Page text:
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Hans U. Fuchs: The Dynamics of Heat
Springer, New York, 1996, ISBN 0-387-94603-9. Order at Amazon.com  or  Amazon.de.
Second edition planned for 2010.
The book was also published in China by Beijing World Publishing Corporation (2001).
Solutions Manual with solutions to about 50% of the end of chapter problems.

Description. Based on a course given to beginning physics, chemistry, and engineering students at the Zurich University of Applied Sciences, Winterthur, in Switzerland, this text approaches the fundamentals of thermodynamics from the point of view of continuum mechanics. Here the description of physical processes in terms of the flow and balance of physical quantities - such as mass, momentum, charge, and entropy - provides a unified approach to hydraulics, electricity, mechanics and thermodynamics. The fundamental laws that govern the flux balances are accompanied by constitutive relations linking these fluxes to other variables of the system. Together the laws of balance and the constitutive relations make it possible to provide a complete physical description of processes occurring in space and over time.
Examining the flow of heat in this way makes it clear that the entropy is the fundamental property that is transported in thermal processes (what in lay terms would be called "heat"), and that the temperature is the corresponding potential. The resulting theory of the creation, flow, and balance of entropy provides the foundation of a truly dynamical theory of heat that unites thermodynamics and heat transfer into a single subject.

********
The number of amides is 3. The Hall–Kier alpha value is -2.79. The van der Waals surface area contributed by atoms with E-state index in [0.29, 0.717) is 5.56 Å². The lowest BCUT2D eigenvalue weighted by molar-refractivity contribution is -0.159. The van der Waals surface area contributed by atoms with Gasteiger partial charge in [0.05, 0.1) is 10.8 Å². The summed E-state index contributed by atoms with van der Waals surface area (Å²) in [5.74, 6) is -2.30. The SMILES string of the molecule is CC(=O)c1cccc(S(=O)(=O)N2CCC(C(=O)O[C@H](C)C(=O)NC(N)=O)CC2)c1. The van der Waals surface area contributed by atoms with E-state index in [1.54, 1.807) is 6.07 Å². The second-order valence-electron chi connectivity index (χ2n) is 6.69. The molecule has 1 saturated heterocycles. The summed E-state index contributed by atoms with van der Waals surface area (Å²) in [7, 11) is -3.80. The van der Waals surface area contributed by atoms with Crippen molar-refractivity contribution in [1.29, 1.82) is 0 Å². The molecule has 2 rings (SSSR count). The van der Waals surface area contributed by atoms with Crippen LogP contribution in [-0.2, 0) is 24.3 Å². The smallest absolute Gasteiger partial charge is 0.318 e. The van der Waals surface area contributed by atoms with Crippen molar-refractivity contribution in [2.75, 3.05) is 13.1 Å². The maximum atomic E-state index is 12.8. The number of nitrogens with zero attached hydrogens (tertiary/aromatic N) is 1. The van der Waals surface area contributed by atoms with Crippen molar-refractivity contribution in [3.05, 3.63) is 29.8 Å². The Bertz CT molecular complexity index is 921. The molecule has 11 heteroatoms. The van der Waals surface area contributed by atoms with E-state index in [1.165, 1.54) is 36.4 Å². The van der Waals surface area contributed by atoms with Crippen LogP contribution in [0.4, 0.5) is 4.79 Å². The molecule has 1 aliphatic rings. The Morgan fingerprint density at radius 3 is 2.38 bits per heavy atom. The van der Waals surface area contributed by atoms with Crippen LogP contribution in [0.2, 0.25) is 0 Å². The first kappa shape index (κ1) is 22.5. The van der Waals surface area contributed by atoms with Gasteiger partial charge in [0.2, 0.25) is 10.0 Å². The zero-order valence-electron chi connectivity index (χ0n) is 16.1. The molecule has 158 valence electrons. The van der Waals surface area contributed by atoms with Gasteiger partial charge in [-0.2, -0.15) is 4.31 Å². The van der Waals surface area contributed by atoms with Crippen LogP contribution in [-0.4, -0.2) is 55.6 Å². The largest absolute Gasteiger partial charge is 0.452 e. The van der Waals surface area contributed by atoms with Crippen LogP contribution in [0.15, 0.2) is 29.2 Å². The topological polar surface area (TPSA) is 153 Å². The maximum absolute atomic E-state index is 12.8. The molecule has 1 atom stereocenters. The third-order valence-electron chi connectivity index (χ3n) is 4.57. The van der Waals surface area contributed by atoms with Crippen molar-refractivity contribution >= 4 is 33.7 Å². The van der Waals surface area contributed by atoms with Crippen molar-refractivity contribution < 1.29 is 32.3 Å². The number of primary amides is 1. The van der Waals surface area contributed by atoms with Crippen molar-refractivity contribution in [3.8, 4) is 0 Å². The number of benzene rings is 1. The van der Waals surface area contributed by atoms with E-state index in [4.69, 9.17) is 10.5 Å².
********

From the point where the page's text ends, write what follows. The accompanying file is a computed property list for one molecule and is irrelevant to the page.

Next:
The first chapter presents the basic concepts, quantities, and laws. Entropy is introduced as the quantity that is transported to make bodies feel warmer or to let ice melt, and the law of balance of entropy is taken as the most general expression of the Second Law. The relation between currents of entropy and energy is developed along the lines of Carnot's theory of heat engines. The remaining three chapters examine applications of thermodynamics via constitutive theories: uniform bodies, ideal fluids, heat conduction and radiation, chemical reactions, changes of phase, convection, and so forth.
Previous knowledge of thermodynamics is not required, but the reader should be familiar with basic mechanics, electricity, and chemistry and should have some knowledge of elementary calculus.

Errata for the Dynamics of Heat are available in pdf format.


Prologue: A Unified View of Physical Processes

1 Hotness, Heat, and Energy

2 The Response of Uniform Bodies to Heating

Interlude: Heat Engines and the Caloric Theory of Heat

3 The Transport of Heat

4 Heat and the Transformation and the Transport of Substances

Epilogue: Steps Toward Continuum Thermodynamics

Appendix: Tables, Symbols, Glossary, and References